Saturday, November 12
Questionnaire Design
Sat, Nov 12, 4:00 PM - 5:25 PM
Hibiscus A
Design Trade-Offs

From First-Generation Web Business Survey Questionnaires to User-Centered Development (303579)

*Petri Tapani Godenhjelm, Statistics Finland 
Jussi Rouhunkoski, Statistics Finland 
Taneli Tuomola, Statistics Finland 
Marko Ylitalo, Statistics Finland 

Keywords: business survey questionnaire, user-centered design, web form design, data collection software

Statistics Finland introduced its first electronic questionnaire for a business survey already in the late 1990s. From the end of 2006, this capability of responding using a web form was extended to all major and permanent business surveys that the Statistics Finland operates. This change from paper to web had a focus on technical and process needs and the perspective of the respondent was not much taken into consideration. A round of usability testing with the web questionnaires was one input to think the design process differently. Especially it challenged the thinking of subject matter specialists on data quality by revealing the problems that the respondents had when filling in the questionnaire. Another milestone was a release of the new version of in-house built data collection management software XCola (XML-based collection application) in 2012. This upgrade required that each questionnaire had to be converted from the old version to the new one. The developers had to adopt a new methods in software developments as the migration was implemented swiftly and the resources were limited. Previously every single survey had more or less unique questionnaire form but during the conversion process more uniform questionnaire layout and features were utilized. Concurrently, the conversion revealed bugs and design flaws that could not be immediately solved but also aroused a lot of new ideas for future development.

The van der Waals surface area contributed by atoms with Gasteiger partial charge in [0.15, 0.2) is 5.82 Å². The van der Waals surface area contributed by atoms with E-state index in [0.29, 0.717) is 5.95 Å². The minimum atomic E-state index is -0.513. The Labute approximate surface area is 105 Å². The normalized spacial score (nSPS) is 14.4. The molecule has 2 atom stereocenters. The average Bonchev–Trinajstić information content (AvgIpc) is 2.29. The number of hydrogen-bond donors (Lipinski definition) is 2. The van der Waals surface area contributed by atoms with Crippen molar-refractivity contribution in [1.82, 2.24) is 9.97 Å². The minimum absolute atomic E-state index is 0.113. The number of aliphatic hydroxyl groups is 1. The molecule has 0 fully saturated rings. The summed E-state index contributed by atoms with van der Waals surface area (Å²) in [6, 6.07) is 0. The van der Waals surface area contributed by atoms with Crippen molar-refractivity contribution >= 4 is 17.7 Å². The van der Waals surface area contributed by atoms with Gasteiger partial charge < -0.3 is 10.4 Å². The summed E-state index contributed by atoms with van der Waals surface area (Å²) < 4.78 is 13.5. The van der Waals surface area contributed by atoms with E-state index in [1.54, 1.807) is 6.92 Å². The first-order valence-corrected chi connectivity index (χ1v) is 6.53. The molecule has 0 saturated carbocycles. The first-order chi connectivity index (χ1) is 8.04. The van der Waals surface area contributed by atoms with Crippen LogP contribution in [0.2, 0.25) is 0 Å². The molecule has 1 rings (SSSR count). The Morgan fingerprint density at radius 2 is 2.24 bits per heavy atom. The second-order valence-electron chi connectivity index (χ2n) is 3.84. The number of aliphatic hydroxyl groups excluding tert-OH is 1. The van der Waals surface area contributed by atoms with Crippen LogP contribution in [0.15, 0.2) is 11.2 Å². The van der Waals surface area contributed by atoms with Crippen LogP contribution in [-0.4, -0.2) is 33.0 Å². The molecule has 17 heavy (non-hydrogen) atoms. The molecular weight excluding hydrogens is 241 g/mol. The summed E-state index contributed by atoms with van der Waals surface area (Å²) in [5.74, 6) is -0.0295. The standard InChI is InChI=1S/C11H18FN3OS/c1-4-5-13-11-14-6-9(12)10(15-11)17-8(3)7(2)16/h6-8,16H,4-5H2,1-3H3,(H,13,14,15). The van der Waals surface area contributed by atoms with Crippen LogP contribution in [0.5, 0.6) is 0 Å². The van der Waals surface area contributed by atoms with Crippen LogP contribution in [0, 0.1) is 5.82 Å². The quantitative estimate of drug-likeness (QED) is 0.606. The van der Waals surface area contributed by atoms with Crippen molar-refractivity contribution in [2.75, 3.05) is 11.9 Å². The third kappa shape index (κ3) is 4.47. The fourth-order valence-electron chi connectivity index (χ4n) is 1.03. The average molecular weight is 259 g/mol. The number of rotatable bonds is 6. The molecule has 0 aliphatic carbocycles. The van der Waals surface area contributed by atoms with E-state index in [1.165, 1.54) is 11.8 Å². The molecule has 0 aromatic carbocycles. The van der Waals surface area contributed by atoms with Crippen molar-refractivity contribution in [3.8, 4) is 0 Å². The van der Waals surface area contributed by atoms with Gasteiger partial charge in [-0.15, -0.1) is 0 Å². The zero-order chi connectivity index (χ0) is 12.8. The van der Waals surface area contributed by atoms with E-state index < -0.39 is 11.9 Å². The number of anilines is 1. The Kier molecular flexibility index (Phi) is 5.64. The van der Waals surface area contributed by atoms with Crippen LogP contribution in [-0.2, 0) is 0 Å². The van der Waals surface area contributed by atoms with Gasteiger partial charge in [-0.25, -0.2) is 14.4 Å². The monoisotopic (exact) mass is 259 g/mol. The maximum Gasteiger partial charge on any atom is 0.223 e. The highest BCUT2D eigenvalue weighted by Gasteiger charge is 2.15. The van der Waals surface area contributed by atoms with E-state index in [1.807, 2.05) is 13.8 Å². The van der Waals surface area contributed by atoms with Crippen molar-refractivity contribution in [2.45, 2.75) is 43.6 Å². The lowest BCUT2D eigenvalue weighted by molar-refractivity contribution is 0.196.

This papers discusses how the questionnaire design process and methods have evolved in the Statistics Finland both from the perspective of questionnaire designers and software developers. We underscore the importance of mutual communication and iterative development that heavily involves prototyping and testing. These best practices we have adopted are illustrated with a few challenging questionnaire redesign projects. We also bring out the benefits of in-house software development of the data collection tools.